Our opinion: A town meeting worth attending

The Manchester Business Association will have its chance to appeal directly to voters, thanks to the Select Board voting to place its request for $50,000 in matching funds, a portion of which it intends to share with ITVFest, on the town meeting warning.

The association is seeking $50,000 from the "local option" tax — the 1 percent levy on hotel rooms, meals, alcohol and some retail purchases. It says it will match that sum with its own privately raised contributions, and then share $20,000 with ITVFest.

Last Thursday, the Select Board briefly considered another option: A grant-funding program for economic development, administered by an appointed committee and setting specific criteria for applicants to qualify and successfully apply.

It's an intriguing option. A formal grant process with a clearly outlined set of criteria and rules, such as return on investment and the presence of matching funds, would give would-be applicants direction on what they can expect, and decision-makers a clear template to follow. That, in turn, would partially get the Select Board out of the business of playing gatekeeper for similar funding requests.

It would also remove the responsibility for appropriating such funding, and with it a measure of direct control over spending, from Town Meeting voters. Whether the voters are comfortable giving up that responsibility is a question only they can answer.

We would not be surprised to see this proposal revisited for next year's Town Meeting, particularly as Manchester's portfolio of events, from festivals and concerts to soccer and lacrosse tournaments, continues to grow. From our perspective, there would have to be assurances that the process would be public and transparent, based upon fair criteria, and verifiable.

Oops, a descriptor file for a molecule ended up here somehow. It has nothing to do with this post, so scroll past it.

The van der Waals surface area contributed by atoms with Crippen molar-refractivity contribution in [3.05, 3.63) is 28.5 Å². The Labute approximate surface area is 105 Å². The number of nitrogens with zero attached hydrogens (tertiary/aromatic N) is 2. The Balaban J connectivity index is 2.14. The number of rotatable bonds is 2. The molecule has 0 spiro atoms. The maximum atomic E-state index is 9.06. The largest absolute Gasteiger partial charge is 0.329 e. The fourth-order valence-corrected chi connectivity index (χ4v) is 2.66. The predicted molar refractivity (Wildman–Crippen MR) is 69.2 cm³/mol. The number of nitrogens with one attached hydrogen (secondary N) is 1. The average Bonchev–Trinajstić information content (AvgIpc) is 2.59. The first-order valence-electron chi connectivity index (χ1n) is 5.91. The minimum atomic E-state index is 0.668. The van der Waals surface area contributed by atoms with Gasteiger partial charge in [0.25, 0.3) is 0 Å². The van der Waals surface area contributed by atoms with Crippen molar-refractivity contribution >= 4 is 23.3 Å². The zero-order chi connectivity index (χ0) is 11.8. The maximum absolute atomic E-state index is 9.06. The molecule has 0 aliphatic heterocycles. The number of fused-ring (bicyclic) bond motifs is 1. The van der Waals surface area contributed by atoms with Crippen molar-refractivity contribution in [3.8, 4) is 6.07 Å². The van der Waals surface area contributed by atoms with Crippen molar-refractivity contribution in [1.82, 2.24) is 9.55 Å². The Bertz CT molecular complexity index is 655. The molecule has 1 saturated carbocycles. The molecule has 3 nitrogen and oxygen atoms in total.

As for MBA's request, the board agreed with Chairman Ivan C. Beattie, who questioned whether a brand new grant funding proposal at this late date would offer enough clarity to Town Meeting voters. The voters would be better-equipped to make a decision if they knew who was seeking the funding and why, he said.

While the grant proposal has merit, we agree with Beattie that the association deserves to make its case directly to the voters. And so, Town Meeting will have that discussion — one of many on the agenda that are worthy of voters' time and attendance March 3.

Voters will also be asked to decide if the Australian ballot vote is the right way for the town to seek permission to purchase land for a bike trail. The Board of Water Commissioners is proposing a special assessment district that would impose a charge on water customers and properties within 1,000 feet of a hydrant. The town wants to know if it should appoint, rather than elect, a town treasurer in the future. And last and not least, there's a non-binding resolution placed on the warning by EarthMatters, calling on the town to take a more active role in promoting renewable energy and taking faster action to kick the fossil fuel habit.

This is important stuff, and it deserves an audience of active participants, far more than the 149 voters who attended Town Meeting last year.


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